WASHINGTON (AP) — Memory and thinking skills naturally slow with age but now scientists are peeking inside living brains to tell if depression might worsen that decline — and finding some worrisome clues.
Depression has long been linked to certain cognitive problems, and depression late in life even may be a risk factor for the development of Alzheimer’s. Yet how depression might harm cognition isn’t clear.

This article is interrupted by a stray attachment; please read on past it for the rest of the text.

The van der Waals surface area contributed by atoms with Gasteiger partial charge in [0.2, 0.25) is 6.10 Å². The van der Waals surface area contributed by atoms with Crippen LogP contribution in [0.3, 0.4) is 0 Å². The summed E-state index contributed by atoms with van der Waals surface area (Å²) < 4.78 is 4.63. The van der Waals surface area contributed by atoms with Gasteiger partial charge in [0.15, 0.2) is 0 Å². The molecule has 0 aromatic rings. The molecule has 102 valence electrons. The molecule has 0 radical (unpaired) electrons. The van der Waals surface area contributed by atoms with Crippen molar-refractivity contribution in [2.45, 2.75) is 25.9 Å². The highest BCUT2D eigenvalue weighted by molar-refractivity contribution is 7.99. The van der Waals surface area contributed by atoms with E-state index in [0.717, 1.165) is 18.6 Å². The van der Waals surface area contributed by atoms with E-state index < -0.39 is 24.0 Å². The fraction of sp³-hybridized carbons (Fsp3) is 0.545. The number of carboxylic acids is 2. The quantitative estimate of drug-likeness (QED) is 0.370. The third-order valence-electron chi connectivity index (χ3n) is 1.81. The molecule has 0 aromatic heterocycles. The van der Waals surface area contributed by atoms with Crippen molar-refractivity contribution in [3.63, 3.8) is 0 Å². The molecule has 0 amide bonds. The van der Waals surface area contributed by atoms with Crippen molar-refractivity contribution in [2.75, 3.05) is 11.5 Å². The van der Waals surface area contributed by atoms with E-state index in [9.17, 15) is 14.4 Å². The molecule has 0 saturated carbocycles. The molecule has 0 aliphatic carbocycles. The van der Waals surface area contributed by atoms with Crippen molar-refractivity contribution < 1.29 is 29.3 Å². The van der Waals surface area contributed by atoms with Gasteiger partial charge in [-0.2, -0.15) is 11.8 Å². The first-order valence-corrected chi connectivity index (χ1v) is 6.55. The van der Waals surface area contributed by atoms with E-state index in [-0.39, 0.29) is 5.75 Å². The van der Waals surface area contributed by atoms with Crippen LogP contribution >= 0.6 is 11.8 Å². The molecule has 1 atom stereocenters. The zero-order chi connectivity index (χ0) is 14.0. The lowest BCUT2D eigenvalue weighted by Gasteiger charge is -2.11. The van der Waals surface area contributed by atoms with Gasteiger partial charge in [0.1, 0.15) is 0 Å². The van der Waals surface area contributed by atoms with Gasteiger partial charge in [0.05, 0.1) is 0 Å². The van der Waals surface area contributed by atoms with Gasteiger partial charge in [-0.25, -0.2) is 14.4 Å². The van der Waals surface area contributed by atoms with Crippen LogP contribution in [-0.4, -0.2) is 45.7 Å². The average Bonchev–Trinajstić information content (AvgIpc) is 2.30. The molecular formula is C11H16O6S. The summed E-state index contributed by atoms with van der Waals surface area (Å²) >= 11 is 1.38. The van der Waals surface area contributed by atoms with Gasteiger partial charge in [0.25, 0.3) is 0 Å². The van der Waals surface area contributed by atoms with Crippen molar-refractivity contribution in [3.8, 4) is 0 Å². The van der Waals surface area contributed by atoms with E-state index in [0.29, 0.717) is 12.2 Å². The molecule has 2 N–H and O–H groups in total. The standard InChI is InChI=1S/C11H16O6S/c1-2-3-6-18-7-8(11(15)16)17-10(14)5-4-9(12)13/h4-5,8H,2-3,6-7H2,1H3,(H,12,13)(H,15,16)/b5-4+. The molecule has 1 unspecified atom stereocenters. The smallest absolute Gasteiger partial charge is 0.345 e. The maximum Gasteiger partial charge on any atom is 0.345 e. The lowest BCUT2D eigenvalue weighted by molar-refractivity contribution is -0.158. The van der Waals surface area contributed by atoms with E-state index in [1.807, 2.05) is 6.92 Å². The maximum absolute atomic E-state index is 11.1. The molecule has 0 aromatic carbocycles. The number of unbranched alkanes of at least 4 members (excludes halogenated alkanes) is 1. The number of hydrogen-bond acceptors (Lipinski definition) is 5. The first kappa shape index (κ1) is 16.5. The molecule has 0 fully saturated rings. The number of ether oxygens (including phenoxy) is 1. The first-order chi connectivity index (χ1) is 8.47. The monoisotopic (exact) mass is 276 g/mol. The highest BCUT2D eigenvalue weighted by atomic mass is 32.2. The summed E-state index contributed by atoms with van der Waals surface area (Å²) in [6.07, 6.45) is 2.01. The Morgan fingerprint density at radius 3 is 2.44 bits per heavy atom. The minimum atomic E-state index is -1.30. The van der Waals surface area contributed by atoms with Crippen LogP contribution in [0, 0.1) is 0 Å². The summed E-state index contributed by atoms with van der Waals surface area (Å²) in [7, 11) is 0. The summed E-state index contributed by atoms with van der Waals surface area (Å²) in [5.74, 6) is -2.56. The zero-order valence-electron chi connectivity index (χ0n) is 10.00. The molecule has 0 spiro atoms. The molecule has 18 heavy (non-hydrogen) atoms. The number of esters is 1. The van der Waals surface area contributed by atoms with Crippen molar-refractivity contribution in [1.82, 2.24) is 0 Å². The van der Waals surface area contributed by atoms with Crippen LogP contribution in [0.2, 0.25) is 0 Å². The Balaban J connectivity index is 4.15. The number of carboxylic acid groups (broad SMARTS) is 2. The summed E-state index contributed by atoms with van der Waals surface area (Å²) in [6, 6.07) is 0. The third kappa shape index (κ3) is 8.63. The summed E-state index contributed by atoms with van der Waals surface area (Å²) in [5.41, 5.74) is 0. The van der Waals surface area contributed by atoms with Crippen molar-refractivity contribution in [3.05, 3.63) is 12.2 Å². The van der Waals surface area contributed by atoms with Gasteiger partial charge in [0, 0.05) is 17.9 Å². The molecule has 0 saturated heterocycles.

One possibility: Brain cells communicate by firing messages across connections called synapses. Generally, good cognition is linked to more and stronger synapses. With cognitive impairment, those junctions gradually shrink and die off. But until recently, scientists could count synapses only in brain tissue collected after death.
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